On a new wavelength with weather data
Major flood events are happening with increasing frequency worldwide, making access to more precise weather information an absolute necessity. Today’s weather technologies simply do not provide the time and spatial accuracy that is needed, so innovators at Ericsson and the Swedish Meteorological and Hydrological Institute (SMHI) have been leveraging microwave data to solve the problem.
Ericsson ONE is a global community of thinkers and doers, designers, developers and entrepreneurs, brought together by a shared mission to create easy to use innovations that scale, last and solve real problems that people care about. Ericsson ONE is where we incubate new businesses and make bold innovation come to life. The Weather Data incubation project is part of the Ericsson ONE initiative, proving that microwave data can produce life-changing weather information.
If we could see microwave energy, we would see a tightly interwoven mesh of narrow beams criss-crossing the sky over our heads. Until now, these beams have been part of the nervous system of our networks, continuously transmitting communication data. But now, thanks to an algorithm created to detect the cause of signal loss in microwave links, it can be used to measure exactly how much rain has fallen between two points on a microwave network.
In combination with existing rainfall measurement technologies, Ericsson Weather Data enables vastly greater accuracy in real-time rain measurement, and therefore provides more detailed rain modelling information. This has wide-reaching applications in helping municipal authorities manage water resources, measure impact on sewage, and anticipate run-off and traffic disruption, as well as enabling more accurate micro-insurance in developing world agriculture, and fighting malaria outbreaks, to name just a few.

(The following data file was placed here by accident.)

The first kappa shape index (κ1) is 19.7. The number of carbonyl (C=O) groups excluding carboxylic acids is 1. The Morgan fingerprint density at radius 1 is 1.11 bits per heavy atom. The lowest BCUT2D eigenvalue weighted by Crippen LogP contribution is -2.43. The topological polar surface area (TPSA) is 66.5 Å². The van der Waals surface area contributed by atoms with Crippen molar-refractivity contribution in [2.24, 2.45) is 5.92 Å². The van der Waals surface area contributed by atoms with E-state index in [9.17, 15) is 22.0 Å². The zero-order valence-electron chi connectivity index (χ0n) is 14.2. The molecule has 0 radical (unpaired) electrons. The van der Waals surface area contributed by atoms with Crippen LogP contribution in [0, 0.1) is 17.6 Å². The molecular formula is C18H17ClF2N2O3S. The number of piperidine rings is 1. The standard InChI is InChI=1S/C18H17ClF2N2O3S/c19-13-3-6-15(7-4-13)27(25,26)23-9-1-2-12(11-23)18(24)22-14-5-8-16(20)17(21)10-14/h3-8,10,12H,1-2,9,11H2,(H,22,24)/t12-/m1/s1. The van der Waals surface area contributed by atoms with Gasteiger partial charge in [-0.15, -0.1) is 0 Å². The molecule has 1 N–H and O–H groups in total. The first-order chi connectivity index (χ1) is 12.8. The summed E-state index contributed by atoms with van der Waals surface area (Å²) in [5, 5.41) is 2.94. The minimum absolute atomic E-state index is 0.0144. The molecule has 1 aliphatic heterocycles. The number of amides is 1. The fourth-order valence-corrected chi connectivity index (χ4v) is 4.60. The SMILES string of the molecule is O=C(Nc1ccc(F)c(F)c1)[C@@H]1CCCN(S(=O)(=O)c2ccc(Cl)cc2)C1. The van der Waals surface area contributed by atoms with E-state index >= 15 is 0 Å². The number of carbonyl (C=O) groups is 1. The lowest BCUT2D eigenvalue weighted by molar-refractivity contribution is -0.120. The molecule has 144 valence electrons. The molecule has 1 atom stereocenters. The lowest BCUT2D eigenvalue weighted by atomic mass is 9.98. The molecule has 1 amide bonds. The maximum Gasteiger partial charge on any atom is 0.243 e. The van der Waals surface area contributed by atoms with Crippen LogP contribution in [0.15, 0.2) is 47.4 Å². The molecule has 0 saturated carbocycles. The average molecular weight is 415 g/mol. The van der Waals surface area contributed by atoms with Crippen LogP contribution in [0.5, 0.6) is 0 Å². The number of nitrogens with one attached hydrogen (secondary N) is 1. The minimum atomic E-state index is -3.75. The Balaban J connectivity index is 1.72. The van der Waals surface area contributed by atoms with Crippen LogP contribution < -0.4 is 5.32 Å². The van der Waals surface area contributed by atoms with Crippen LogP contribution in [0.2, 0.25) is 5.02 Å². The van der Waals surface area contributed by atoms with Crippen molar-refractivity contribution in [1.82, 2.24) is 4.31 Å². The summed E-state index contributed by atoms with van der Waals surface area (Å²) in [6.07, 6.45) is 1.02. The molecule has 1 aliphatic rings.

Microwave networks can be found all over the world, with around four million individual links providing connections to mobile base stations. This is a vastly greater number than the amount of traditional rain gauges, and covers a much greater area a lot closer to the ground than weather radar networks.
The innovation project has been initiated together with SMHI. It involves developing an algorithm that analyses microwave signal loss patterns to detect rainfall, presenting weather observers with a detailed real-time map of where the rain is falling as the weather front moves across the network.
In addition to capturing better rain data than has been possible before, the solution can also identify other causes of signal loss, including disruptions caused by construction and swaying masts. This reduces the time and financial cost associated with operators sending engineering teams to investigate the cause of a signal loss – it's all clear to see in the microwave data.
In rural communities across the world, adverse weather can have an impact on everything from agricultural yield to the spread of disease. These countries may not have an extensive weather radar network to measure and counter this negative impact, but they will have a microwave network. The collaborative project with SMHI demonstrates that existing microwave data can be processed in a new way, providing life-changing information from existing infrastructure.
The first countrywide roll-out of Ericsson Weather Data will happen in Rwanda later in 2018, providing farmers and aid workers with an unprecedented level of foresight and early warning over flood events and crop insurance data.